Stakeholders urge reforms in NEA
KATHMANDU, JUL 14 -
Entrepreneurs and power developers have asked the government to carry out organisational and financial reforms in the Nepal Electricity Authority ( NEA ) to ensure regular power supply after tariff hike.
NEA announced a 20 percent hike on an average in electricity tariff last month. The new rates will come into effect from the next fiscal year.
Stakeholders urged the government to minimise power leakage that stands at 29 percent of the total electricity generated. “The industrial sector agrees with the government’s decision to hike power tariff,” said Suraj Vaidhya, president of the Federation of Nepalese Chambers of Commerce and Industry, a t an interaction here on Friday. “The burden of system losses resulted by NEA ’s negligence should not be passed on to consumers.”
NEA has been criticised for its inability to control power leakage and for anomalies in its administration.
Former FNCCI President Kush Kumar Joshi asked the government to manage additional energy, either from captive or diesel plant, for this winter. “Industrialists are facing high costs for operating generators,” he said. “It would be cheaper for them if the government buys diesel plants.”
Energy Secretary Hari Ram Koirala asked power developers to start work on projects timely. “Otherwise, the government may scrap licenses of those who are not serious enough to develop projects,” he said.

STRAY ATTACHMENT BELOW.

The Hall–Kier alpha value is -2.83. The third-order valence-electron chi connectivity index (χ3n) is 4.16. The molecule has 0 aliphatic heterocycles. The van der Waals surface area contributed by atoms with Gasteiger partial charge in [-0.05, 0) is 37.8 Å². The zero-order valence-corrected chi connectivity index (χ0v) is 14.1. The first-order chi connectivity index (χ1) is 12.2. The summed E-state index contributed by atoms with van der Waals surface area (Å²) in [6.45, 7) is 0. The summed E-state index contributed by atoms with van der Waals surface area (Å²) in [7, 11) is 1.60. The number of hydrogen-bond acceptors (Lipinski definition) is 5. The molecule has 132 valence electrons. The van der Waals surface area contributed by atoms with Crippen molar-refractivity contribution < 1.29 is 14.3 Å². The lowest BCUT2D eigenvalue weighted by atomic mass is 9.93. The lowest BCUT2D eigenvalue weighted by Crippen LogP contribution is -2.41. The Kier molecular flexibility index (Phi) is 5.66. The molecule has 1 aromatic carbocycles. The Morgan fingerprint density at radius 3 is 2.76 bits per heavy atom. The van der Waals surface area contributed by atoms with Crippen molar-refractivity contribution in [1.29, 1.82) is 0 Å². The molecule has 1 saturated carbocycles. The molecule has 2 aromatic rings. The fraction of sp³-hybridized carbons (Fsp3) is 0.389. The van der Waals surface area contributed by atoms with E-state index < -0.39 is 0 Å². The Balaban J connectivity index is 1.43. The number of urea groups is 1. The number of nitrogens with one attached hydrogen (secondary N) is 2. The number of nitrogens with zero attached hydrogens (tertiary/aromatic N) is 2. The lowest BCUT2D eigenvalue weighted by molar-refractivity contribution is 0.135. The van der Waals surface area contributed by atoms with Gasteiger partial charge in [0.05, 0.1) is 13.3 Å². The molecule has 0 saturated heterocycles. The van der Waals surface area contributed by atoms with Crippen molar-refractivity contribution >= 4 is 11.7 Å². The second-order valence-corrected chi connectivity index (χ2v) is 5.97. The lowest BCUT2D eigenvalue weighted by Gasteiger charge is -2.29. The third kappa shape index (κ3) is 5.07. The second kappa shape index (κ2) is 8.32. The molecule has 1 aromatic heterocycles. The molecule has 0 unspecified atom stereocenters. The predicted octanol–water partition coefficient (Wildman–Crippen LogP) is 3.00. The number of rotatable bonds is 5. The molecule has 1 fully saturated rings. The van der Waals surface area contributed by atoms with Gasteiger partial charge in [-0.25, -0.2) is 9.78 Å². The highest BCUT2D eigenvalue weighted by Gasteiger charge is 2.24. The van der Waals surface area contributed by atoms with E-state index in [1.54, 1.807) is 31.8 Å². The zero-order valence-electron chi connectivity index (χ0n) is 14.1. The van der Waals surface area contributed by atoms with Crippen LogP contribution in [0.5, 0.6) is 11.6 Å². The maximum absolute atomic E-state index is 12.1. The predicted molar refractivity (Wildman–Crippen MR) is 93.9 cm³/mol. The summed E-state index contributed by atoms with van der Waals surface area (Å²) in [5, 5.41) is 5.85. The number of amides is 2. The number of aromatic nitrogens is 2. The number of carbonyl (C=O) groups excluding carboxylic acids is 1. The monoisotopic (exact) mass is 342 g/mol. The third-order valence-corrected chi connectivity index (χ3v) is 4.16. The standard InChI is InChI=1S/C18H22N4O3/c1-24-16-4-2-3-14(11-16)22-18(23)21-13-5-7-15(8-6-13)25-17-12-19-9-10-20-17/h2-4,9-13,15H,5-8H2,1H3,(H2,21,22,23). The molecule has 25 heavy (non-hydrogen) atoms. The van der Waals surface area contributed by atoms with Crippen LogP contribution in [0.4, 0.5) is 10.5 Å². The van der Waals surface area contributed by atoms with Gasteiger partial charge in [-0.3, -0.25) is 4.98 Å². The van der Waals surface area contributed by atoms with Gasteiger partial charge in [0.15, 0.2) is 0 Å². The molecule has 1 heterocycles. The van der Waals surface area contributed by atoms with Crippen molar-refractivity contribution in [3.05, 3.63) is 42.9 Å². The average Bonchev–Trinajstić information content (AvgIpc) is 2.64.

On industrialists’ demand that the government handover the multi-fuel plant in Duhabi, Sunari, to the private sector, Koirala said a final decision will be taken after the committee formed to study the matter submits its report.
Mahendra Lal Shrestha, acting managing director of NEA , said the power utility has asked the government to bear the losses incurred while importing electricity from India. He said NEA has been working on several measures to help the industrial sector get rid of long outage hours.
“We have proposed introducing a mobile power generation plant,” he said. “We will take further step after the Electricity Tariff Fixation Commission fixes tariff for the energy generated by such plants.”
Gyandendra Lal Pradhan, chairman of FNCCI’s Energy Committee, accused the government of ignoring the plight of the energy sector. “The government spends billions of rupees in petroleum subsidy,” he said. “If it provides similar facility to the power sector, petroleum imports will come down, helping lower the trade deficit, especially with India.”
Posted on: 2012-07-14 08:34